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Callaloo 25.4 (2002) 1207-1223

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Fragmentation and Diaspora in the Work of Langston Hughes

Jeff Westover

The concept of America is multifaceted in the work of Langston Hughes. In one respect, America's political self-definitions provide the poet with the basis for challenging the status quo and demanding change from the government that supports it. As James Presley puts it, "for Hughes the American Dream . . . is the raison d'être of this nation" (380). When writing from this perspective, Hughes draws on the ideas behind the Declaration of Independence, the American Revolution, and the Bill of Rights in order to criticize racial injustice in both domestic and international arenas. Lloyd Brown makes this argument, writing that

the majority culture's dream of a progressive society based on individual fulfillment and social harmony . . . has created its own inevitable legacy—that is, the Black American Dream of realizing those dreams and ideals that have been written down for white folks. (17)

Brown develops this argument in the context of his discussion of "Harlem" and other "Dream-poems" by Hughes, but it applies to many others as well. In a similar vein, Donald B. Gibson writes that "Hughes's commitment to the American ideal was deep . . . and abiding. He held on to it despite his acute awareness of the inequities of democracy, and he seemed to feel that in time justice would prevail, that the promises of the dream would be fulfilled. His early poem "I, Too" (The Weary Blues, 1926) is testimony to his faith" (45). Finally, as Anthony Dawahare argues, in "Let America Be America Again," "the true 'America' of the future will embody Jeffersonian political ideals: it will be a nation of, by, and for 'the people,' based on the notion of inalienable rights, and free from tyranny" (34).

From another perspective that Hughes also sometimes adopts, however, the United States is a place to be deeply criticized, if not rejected altogether. Hughes expresses his ambivalent attitudes toward his country through the repeated motifs of the Middle Passage, slavery, African American culture, and a diasporan "pan-Africanism." Hughes' work reveals an ongoing conflict between Africa-centered and African-American ideals. As Adam Lively points out, this conflict reflects the immediate context of the period in which Hughes began to write. "The 1920s," he observes, "saw the birth of the idea of blacks as the inside outsiders of modern life" (7). In line with this idea, the poet's reflections on his country and its history are double-tongued, [End Page 1207] exemplifying the double consciousness W.E.B. Du Bois regarded as constitutive of African-American experience in general. As Raymond Smith puts it, Hughes "could affirm with equal assurance his two credos of identity: 'I am a Negro' and 'I, Too, Sing America.' But while affirming these polar commitments, Hughes was alienated from both of them. As a black man, he was aware that his race had never been granted full participation in the American dream" (270). The political inflections of Hughes' poetic personae, the communal "I" and "we" that he articulates in various ways, reveal the conflict and injustices of American history. In this essay, I reflect upon the fact that Hughes' poetic configurations of "I" and "we" sometimes also refer to a diasporan black community, rather than to the imagined community of the United States, a fact which indicates the complex nature of his national consciousness. 1 In particular, I suggest that it is from his dual vantage as a U.S. citizen and a member of the African diaspora that Hughes criticizes the failures of American democracy and challenges the United States to live up to its founding dream of freedom.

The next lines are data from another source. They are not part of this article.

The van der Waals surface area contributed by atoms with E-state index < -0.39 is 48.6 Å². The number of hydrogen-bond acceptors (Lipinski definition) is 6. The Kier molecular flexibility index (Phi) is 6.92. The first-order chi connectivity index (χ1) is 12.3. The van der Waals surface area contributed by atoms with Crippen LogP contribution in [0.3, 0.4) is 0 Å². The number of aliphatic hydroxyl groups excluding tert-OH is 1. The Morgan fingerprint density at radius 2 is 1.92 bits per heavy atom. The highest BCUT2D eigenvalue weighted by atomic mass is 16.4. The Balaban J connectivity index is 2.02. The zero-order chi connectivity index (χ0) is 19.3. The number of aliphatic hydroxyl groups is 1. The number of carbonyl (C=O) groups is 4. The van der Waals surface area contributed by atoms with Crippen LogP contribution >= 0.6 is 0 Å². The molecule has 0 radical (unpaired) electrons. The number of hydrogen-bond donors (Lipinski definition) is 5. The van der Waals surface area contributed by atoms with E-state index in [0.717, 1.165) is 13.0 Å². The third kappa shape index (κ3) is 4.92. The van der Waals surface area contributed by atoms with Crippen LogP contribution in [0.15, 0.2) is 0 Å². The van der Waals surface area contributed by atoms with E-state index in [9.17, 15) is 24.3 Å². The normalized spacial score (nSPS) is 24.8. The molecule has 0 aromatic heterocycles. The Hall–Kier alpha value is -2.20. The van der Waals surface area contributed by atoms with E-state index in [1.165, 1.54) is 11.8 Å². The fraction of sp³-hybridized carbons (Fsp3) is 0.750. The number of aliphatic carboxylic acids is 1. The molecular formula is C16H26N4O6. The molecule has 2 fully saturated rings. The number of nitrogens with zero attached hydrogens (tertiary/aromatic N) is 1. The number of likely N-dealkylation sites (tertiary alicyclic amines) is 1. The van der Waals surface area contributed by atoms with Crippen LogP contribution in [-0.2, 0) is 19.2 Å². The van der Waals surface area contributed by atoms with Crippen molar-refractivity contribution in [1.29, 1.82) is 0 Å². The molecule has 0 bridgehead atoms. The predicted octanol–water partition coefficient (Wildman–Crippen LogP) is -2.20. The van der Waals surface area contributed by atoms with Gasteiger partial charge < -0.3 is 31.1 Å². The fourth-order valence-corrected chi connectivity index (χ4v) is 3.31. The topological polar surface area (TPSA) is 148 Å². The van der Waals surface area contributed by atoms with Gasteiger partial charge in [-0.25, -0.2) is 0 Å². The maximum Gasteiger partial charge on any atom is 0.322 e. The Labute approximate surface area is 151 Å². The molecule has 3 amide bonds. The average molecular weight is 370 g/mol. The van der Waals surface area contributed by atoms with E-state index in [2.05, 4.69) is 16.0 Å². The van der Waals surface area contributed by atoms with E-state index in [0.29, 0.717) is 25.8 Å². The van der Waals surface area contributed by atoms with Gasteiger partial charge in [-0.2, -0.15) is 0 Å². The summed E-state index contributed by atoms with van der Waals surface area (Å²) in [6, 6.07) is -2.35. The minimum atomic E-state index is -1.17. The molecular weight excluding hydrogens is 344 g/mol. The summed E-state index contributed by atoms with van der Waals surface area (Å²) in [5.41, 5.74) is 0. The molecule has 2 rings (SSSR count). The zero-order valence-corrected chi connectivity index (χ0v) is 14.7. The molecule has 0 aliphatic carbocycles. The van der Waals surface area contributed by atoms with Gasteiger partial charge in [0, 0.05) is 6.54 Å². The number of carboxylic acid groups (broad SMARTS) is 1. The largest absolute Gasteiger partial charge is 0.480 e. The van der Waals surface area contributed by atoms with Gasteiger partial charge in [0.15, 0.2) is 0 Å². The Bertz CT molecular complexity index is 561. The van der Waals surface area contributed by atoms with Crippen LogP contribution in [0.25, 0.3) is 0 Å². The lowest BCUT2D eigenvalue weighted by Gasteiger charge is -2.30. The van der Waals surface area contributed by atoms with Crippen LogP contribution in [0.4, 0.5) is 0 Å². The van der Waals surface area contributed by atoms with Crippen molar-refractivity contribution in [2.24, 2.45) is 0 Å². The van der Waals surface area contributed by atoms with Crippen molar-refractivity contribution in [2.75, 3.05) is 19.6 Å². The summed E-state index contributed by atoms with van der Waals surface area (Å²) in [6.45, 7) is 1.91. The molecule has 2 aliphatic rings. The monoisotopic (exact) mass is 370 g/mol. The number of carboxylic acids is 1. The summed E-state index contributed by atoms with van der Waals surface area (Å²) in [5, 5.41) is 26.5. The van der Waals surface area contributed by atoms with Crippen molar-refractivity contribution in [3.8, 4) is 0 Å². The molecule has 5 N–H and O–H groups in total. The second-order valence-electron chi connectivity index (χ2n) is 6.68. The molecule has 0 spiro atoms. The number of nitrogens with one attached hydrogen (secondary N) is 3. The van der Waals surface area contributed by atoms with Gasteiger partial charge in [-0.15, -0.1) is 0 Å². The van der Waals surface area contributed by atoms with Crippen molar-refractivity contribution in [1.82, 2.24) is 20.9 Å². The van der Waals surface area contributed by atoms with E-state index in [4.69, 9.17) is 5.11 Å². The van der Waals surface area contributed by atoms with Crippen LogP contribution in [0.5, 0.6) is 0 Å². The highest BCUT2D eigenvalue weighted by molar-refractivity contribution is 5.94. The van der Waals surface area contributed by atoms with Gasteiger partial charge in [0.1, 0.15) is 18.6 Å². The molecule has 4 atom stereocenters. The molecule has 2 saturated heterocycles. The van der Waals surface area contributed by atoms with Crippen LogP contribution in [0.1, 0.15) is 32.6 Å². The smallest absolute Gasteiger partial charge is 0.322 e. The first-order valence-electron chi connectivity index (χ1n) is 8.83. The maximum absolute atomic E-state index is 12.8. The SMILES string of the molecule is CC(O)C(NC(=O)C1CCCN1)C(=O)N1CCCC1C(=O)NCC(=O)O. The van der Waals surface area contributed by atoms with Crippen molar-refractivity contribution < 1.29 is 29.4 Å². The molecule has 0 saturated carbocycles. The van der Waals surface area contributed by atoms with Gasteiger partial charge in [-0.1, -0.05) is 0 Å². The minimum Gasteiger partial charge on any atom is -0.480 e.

Paul Gilroy's emphasis in The Black Atlantic on the concept of double consciousness provides the point of departure for my analysis of Hughes' writing. Through his concept of a continuum of black culture on both sides of the Atlantic, he extends the idea of double consciousness to the entire African diaspora, arguing that modern blacks simultaneously live both inside and...


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